I had no plans of writing a blog post this week. I said my piece on ghost tours last year. This Halloween, it was the next generation’s turn to share their opinions on the matter. Jules and Jen both did a spectacular job on the subject, and I commend them even though our perspectives differ. But when I learned that my stance had come under fire from another blog, I eagerly leapt from the comfort of my editing armchair and returned to the front lines to compose this piece.
Now, I should clarify that I’m not rejecting folklore as a valid form of making sense of suffering. I firmly believe that it is a core component of Gettysburg’s heritage. I am only rejecting ghost tours as an authentic expression of folklore. It is true that spiritualism has long predated the emergence of the ghost tours industry. But I believe it is problematic to confound folklore with the stories told by ghost tours. Continue reading “I Ain’t Afraid of No Ghosts”
Whether you believe ghosts exist or not, I think most visitors would agree that if they did in fact exist, there would be a whole community of them living in Gettysburg. Upon entering the stores downtown and looking at the merchandise, it becomes very clear that store owners feed this fascination. Any visitor is bound to see the typical “got ghosts? Gettysburg does” t-shirt or similar merchandise elsewhere in town. The Gettysburg Tour Center even features a selection of books ranging from The Big Book of Pennsylvania Ghost Stories to I Met a Ghost at Gettysburg. Just a few aisles over, next to the “Heritage Not Hate” mugs, there are mouse pads, shot glasses, and even snow globes with “Gettysburg Ghosts” printed all over them.
While many historians ardently oppose the ghost tour industry for its inaccurate portrayal of historical events and trivialization of atrocities, paranormal tourism remains ubiquitous in Gettysburg. What explains this industry’s success? I decided to go out into town and ask employees and visitors why they believe it is so successful, for they, not the historians, are the ones fueling it. Continue reading “GettysBOOrg, PA: Complicating the Ghost Tour Debate”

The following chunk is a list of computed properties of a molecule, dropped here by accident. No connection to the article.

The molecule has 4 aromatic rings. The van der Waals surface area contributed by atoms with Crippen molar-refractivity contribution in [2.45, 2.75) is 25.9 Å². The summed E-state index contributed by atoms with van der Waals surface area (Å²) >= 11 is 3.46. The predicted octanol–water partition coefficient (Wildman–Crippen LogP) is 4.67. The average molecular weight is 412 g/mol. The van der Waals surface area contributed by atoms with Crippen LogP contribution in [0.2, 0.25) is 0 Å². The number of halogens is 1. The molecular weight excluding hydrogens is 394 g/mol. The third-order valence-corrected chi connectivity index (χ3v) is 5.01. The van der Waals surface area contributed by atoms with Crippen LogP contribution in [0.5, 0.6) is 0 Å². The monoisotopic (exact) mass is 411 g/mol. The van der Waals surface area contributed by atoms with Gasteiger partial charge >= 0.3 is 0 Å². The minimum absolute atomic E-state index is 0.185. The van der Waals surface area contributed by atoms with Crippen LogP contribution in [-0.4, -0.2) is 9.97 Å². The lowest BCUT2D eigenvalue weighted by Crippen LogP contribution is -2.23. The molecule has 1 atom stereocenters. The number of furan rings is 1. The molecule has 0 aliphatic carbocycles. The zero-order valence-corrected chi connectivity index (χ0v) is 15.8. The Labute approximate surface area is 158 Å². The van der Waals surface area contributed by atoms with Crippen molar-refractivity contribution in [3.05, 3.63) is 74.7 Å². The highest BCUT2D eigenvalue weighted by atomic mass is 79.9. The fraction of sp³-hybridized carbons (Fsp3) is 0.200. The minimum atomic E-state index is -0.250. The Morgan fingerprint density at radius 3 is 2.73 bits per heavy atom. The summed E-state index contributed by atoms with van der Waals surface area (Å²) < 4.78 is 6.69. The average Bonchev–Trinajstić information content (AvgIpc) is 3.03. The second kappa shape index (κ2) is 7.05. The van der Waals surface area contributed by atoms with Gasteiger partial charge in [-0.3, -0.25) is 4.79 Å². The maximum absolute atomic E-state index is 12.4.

Many moons ago, I visited Gettysburg as part of the CWI Summer Conference High School Scholarship Program. One night, though exhausted from our daily lectures and tours, a group of us decided to continue indulging in the history around us in a method only a band of curious teenagers would compile: a self-led ghost hunt of the College campus.
The night served to unite us as we exchanged stories of the Blue Boy and the mysterious basement of Penn Hall. We didn’t have fancy equipment for our hunt, but led one another through the dark, unfamiliar paths, intermingling fact and fiction. We didn’t catch sight of any ghosts on Stine Lake, but we made lifelong friendships.
This anecdote leads to a question: where does the concept of Gettysburg’s spookier past fall in a landscape dominated by history? On that night, that group of kids found a way to incorporate it, innocently and with as much truth as we knew. Why, then, is it so difficult for many to reconcile it with the tales of Lee and Meade that haunt this hallowed ground?
The story I am about to tell is entirely true. Several weeks ago, as I departed Musselman Library after a long night of intensive research, a sudden presence roused me from my intellectual exhaustion. I was chilled to the bone as they appeared before me: shadowy figures silhouetted against the dimly lit façade of our beloved administration building. Now, I had, of course, heard of the campus’ hauntings. Tales of the ghostly field hospital in Penn Hall’s basement, the spectral sentry watching from its cupola, and the Blue Boy of Stevens Hall are well known stories throughout our campus community and beyond. But I had never expected that night to encounter one of the most frightening entities known to frequent our campus: ghost tour groups. As I passed between two separate tours – one sitting audaciously on the steps of Penn Hall – I tensed.